With the electoral race set for the mid-March parliamentary elections, the issue of youth participation came to the fore, as many youth tend to boycott elections in objection to the political system.
The liberal Al-Dostour Party has illustrated this by announcing Saturday they will not run for the elections, on the grounds that the current political environment is unfavourable to democratic elections. The party, headed by Hala Shukrallah, includes a majority of young members with revolutionary tendencies, including people who have been imprisoned under the Protest Law.
Mohamed Seliman, a young member of the party’s political bureau, believes that restrictions on the political practices are not likely to be lifted soon. This comes amid the disappointing court verdict for Ahmed Douma, preceded by the tragic death of Shaimaa Al-Sabbagh.
“Some sort of ‘political security’ seems to be more important than criminal security and people’s general safety,” Seliman said.
Despite his party’s stance on the elections, Seliman sees the role of political parties and civil society stands in their ability to assess and criticise the situation, and fight for rights.
“A whole political path was forged after 30 June and 3 July that we are all part of, that’s why it is not very wise to say we’re pulling out now, although elections are taking place under a critical political structure,” he explained.
Electoral boycott is not necessarily the only option for young people who are involved in politics through legitimate parties. Seliman spoke in a symposium hosted last Wednesday by the Egyptian Social Democratic Party (ESDP) for several young members of different political affiliations. It became clear that there was a general consensus regarding the state’s crackdown on political life, which is “catastrophic” according to the ESDP’s Secretary-General Ahmed Fawzy.
Fawzy is not in favour of boycotting, because he believes the state does not care about the message the boycotting is sending. He added that remnants of the Mubarak and Morsi era regimes would benefit from a shrinking democratic political base in the face of the system.
“Weeks ago I strongly supported participation in elections, but after those two incidents I cannot really blame the parties that want to reject the entire political system, but they must bear in mind that that choice should be an opportunity for them to focus on other strategies, such as developing their popular bases,” said Fawzy.
The two incidents, Al-Sabbagh’s killing and Douma’s verdict, were among the concerns repeatedly mentioned by those youth, mainly raising their awareness on how the quest for democracy will require a series of legitimate fights and political debates.
“Those who have authority will not easily let go of it, that’s why we have to advocate the redistribution of power,” said Mohamed Moussa, from the liberal Justice Party.
Moussa pointed out that “unsatisfactory conditions” affect political parties, noting that the past four years have witnessed many changes of power and governments. However, it did not allow political parties to properly organise and start developing their bases on real grounds and connection with people.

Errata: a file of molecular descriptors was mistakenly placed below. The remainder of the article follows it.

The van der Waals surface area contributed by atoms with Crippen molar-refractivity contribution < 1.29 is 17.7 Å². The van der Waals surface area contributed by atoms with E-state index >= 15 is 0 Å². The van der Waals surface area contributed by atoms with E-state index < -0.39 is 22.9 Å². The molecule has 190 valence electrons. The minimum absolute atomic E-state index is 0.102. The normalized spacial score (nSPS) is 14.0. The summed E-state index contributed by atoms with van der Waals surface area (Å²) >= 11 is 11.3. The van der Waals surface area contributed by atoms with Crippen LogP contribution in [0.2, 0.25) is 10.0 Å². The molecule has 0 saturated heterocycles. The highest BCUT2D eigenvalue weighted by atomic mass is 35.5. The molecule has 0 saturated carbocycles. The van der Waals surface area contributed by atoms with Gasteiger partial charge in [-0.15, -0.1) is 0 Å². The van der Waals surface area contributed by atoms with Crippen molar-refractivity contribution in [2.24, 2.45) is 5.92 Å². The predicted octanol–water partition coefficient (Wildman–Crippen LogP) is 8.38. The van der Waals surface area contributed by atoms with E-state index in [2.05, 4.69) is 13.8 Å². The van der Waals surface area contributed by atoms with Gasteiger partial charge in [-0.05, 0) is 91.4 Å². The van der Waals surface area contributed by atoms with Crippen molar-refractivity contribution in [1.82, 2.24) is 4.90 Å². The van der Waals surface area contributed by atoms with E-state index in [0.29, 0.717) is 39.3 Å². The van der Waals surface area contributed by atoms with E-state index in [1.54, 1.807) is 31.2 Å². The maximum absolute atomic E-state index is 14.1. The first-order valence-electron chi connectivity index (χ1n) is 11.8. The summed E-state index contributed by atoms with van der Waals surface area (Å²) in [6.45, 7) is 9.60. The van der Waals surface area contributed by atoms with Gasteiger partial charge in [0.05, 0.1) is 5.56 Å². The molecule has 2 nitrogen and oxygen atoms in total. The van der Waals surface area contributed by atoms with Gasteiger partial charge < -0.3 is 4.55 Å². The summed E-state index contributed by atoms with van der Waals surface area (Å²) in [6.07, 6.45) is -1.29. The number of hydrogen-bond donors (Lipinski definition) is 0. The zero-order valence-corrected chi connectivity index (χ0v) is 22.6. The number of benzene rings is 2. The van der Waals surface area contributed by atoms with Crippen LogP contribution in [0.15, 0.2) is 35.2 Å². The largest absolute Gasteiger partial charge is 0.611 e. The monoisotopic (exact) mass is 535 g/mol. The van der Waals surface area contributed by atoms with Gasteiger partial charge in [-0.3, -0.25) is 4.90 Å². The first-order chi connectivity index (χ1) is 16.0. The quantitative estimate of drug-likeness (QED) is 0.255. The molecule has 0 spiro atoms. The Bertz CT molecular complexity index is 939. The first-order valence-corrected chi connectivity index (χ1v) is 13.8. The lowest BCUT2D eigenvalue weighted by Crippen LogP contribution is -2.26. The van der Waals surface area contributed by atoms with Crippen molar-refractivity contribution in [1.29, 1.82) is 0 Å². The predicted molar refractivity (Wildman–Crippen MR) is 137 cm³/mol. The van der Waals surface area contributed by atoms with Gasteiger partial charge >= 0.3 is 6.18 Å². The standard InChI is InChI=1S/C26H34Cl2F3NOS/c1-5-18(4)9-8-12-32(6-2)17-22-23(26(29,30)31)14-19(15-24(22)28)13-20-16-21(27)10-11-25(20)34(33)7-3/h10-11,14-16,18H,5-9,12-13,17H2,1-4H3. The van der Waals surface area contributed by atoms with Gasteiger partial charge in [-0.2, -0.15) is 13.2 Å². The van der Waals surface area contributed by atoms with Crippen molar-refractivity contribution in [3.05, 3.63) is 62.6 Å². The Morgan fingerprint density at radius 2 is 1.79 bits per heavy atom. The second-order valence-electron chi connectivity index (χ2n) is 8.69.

While Moussa is convinced that people’s understanding of economic and social issues is a priority that directly affects their personal lives, Fawzy is nonetheless positive that their political awareness has increased since 25 January 2011. Fawzy added that people have become more capable of relating to politics, even if it remains limited to exchange of accusations between different factions of society.
As for challenges, the members know that the law organising parliamentary elections does not fall in their favour. They find it hard for democratic political parties founded after 2011 to compete amid the overwhelming presence of old figures, their sons and relatives.
Moreover, the media narrative is working against political parties, according to Fawzy, while Moussa believes that parties led by high profile public figures are stronger. This is because they have a media channel to speak for themselves, such as Al-Wafd Party’s newspaper and the Free Egyptians’ Party’s business tycoon Naguib Sawiris, who owns ONTV network.
A more complex setback is the weakness of the components of a modern civil democratic state, explains Amr Abdul Rahman, political bureau member for the leftists Bread and Freedom party (Al-Esh Wal Horreya).
“We are controlled by an elite of security men who simply do not communicate with anybody outside their circle, and take an extreme approach in dealing with politics, as if the Egyptian people were unfit to understand the country’s problems,” Abdul Rahman stated.
Still, calling for a protest to overthrow the regime does not seem logical to Fawzy. He clarified this by stating that “responding to people’s demands means seeing what the people want and towards which direction they are going to go with them”. He added that what makes the current regime legitimate is how much people want it.
The young politicians concluded that despite struggles with the executive centralised power, there are different alternatives to practice politics in Egypt, chief amongst which is the parliament.